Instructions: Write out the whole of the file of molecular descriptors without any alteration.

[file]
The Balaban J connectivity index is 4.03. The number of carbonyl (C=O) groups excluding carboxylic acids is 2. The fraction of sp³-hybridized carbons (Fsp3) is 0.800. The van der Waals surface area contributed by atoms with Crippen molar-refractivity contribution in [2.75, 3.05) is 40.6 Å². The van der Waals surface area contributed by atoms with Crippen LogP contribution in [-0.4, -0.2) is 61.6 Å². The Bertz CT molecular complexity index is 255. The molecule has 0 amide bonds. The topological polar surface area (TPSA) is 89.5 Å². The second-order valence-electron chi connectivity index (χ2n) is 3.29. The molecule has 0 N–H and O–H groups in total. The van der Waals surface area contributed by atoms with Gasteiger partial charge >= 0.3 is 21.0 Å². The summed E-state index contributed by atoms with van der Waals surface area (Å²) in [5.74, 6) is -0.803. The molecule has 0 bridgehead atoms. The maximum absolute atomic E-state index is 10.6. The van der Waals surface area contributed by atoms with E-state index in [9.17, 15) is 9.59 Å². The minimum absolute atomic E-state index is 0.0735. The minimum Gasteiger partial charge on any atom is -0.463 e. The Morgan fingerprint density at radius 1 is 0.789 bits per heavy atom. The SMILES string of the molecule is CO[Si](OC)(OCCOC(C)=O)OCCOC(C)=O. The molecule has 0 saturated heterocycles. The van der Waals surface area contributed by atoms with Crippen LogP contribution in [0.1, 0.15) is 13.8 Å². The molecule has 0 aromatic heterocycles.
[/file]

The Balaban J connectivity index is 4.03. The number of carbonyl (C=O) groups excluding carboxylic acids is 2. The fraction of sp³-hybridized carbons (Fsp3) is 0.800. The van der Waals surface area contributed by atoms with Crippen molar-refractivity contribution in [2.75, 3.05) is 40.6 Å². The van der Waals surface area contributed by atoms with Crippen LogP contribution in [-0.4, -0.2) is 61.6 Å². The Bertz CT molecular complexity index is 255. The molecule has 0 amide bonds. The topological polar surface area (TPSA) is 89.5 Å². The second-order valence-electron chi connectivity index (χ2n) is 3.29. The molecule has 0 N–H and O–H groups in total. The van der Waals surface area contributed by atoms with Gasteiger partial charge >= 0.3 is 21.0 Å². The summed E-state index contributed by atoms with van der Waals surface area (Å²) in [5.74, 6) is -0.803. The molecule has 0 bridgehead atoms. The maximum absolute atomic E-state index is 10.6. The van der Waals surface area contributed by atoms with E-state index in [9.17, 15) is 9.59 Å². The minimum absolute atomic E-state index is 0.0735. The minimum Gasteiger partial charge on any atom is -0.463 e. The Morgan fingerprint density at radius 1 is 0.789 bits per heavy atom. The SMILES string of the molecule is CO[Si](OC)(OCCOC(C)=O)OCCOC(C)=O. The molecule has 0 saturated heterocycles. The van der Waals surface area contributed by atoms with Crippen LogP contribution in [0.1, 0.15) is 13.8 Å². The molecule has 0 aromatic heterocycles.